When it comes right down to it, the main reasons for implementing a Warehouse Management System are to:
- improve customer service.
- control the inventory.
- lower overhead costs.
- increase productivity.
Getting there involves bringing complex processes, people, and technology together without losing business, employees, or your sanity.
7 Best Practices for Implementing a WMS
- Define Your Objectives
What do you want your WMS to do for you? Each business has different priorities, so define your priorities and objectives and integrate them into your plan. This is what differentiates you from other businesses. It’s easier to communicate your objectives to others if you have them cemented in your own mind first.
- Collect Information
This is a rule that’s right up there with “measure twice, cut once”. This project requires the collection of data from the warehouse and anything that interacts with the warehouse. You’ll need to know the size and shape of containers as well as the size and shape of the warehouse floor. What are the dimensions of your storage bins and racks? At what points will you need financial information to be accessed and reported? As each of these questions is answered, a picture of your system begins to coalesce.
- Analyze the Data
Analyzing the millions of pieces of information is crucial to a successful implementation. Organizational strategies naturally grow from the analysis of the data. Consider it the raw materials that go into the making of your plan.
- Create Your Plan
Time spent creating your plan helps you avoid time wasted in the future. A good warehouse management system should make your plan fairly simple to visualize and implement. Based on your company’s objectives, your plan should cover your fulfillment system from door to door as well as relationships that interact with your warehouse. It’s not just about moving products or materials from one end to the other. Your WMS should be able to automate your process from beginning to end and communicate with you each step of the way.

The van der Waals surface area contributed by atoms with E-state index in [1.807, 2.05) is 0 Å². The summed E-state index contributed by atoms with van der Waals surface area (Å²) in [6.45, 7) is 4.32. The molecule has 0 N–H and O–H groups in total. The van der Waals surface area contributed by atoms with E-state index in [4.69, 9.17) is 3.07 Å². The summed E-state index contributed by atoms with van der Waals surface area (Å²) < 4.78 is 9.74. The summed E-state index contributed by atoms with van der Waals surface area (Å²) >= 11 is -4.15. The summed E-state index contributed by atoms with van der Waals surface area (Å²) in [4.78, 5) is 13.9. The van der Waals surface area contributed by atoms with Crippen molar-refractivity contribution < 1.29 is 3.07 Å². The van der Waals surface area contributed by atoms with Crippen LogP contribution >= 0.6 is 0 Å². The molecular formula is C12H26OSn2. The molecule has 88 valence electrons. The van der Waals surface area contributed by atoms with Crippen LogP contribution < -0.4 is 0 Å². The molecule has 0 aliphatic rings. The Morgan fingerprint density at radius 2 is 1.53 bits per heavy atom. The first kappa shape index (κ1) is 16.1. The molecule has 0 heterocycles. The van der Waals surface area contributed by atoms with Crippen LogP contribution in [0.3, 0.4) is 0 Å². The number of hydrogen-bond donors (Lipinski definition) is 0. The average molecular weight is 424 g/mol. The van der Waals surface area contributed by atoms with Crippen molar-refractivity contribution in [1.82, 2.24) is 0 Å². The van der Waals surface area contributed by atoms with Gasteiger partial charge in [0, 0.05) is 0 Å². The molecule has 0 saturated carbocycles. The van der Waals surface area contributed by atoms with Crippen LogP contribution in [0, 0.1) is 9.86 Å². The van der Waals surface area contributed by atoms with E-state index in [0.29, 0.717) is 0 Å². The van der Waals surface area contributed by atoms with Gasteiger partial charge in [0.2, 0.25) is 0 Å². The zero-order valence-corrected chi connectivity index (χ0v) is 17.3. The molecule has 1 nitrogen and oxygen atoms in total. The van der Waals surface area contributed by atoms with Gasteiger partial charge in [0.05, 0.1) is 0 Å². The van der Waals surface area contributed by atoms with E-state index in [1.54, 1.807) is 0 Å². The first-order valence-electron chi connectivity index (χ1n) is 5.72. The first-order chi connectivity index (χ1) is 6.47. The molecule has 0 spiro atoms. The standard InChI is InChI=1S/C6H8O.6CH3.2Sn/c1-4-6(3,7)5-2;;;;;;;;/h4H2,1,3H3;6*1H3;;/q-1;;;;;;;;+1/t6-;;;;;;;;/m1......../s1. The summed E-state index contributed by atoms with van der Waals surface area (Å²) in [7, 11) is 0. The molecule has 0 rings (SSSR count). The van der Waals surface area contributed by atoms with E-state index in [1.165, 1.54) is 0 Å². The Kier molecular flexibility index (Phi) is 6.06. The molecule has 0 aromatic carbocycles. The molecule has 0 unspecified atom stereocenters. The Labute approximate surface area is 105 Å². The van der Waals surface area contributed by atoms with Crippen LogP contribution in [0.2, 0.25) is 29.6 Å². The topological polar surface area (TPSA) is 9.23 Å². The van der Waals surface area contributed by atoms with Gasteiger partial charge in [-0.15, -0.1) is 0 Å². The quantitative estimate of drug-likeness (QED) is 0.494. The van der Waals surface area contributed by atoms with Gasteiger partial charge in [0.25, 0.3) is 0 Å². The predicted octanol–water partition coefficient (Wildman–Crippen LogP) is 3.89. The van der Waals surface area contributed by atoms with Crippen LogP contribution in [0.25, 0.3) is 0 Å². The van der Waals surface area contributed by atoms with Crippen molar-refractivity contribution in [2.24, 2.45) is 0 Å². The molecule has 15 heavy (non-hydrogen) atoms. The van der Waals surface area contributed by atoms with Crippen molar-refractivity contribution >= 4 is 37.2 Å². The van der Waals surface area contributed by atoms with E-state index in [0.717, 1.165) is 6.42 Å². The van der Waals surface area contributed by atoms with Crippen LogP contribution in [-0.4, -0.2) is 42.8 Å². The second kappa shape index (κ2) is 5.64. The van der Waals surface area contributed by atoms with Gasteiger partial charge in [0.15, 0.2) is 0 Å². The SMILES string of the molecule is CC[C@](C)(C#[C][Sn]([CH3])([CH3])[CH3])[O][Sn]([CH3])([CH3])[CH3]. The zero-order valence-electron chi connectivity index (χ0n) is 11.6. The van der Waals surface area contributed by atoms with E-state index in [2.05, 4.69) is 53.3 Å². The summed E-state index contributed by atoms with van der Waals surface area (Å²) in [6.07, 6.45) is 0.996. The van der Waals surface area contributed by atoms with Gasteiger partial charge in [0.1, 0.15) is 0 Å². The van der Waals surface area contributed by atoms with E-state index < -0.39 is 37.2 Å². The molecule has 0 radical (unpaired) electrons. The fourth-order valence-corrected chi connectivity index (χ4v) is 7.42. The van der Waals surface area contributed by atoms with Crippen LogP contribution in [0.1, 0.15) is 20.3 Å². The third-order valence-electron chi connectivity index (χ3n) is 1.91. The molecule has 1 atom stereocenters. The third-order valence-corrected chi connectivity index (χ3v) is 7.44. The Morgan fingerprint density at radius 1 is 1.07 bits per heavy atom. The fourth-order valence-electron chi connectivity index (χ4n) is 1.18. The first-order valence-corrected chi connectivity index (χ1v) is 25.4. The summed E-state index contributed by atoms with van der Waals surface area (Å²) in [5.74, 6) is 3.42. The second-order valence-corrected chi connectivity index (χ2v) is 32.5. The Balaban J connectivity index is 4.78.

- Test your system
Before implementation, your system needs to be tested in real time to ensure that all components are working together efficiently. You need to know how your system deals with the unexpected as well as peak performance. Find more information about best practices for testing here.
- Implement the Plan
Implementation involves everyone and everything that interacts with your warehouse. Technology is just one component. Your plan needs to include training employees to interact with the program. Materials and equipment need to be moved to their places. Everyone and everything needs to be placed according to your plan.
- Evaluate and Repeat
Things go wrong in even the best-laid plans. After your WMS is up and running, you may find that some of your needs have changed or that what you planned didn’t work out as expected. Don’t expect perfection. Implementation includes the evaluation of the system from all perspectives. Leave room for your employees to give feedback and be flexible when needed. Most systems have to be tweaked over time.
Most importantly, the evaluation process should reveal a tangible, positive impact on your bottom line through efficiency and lowered costs. After all, a primary reason for doing business is to make money.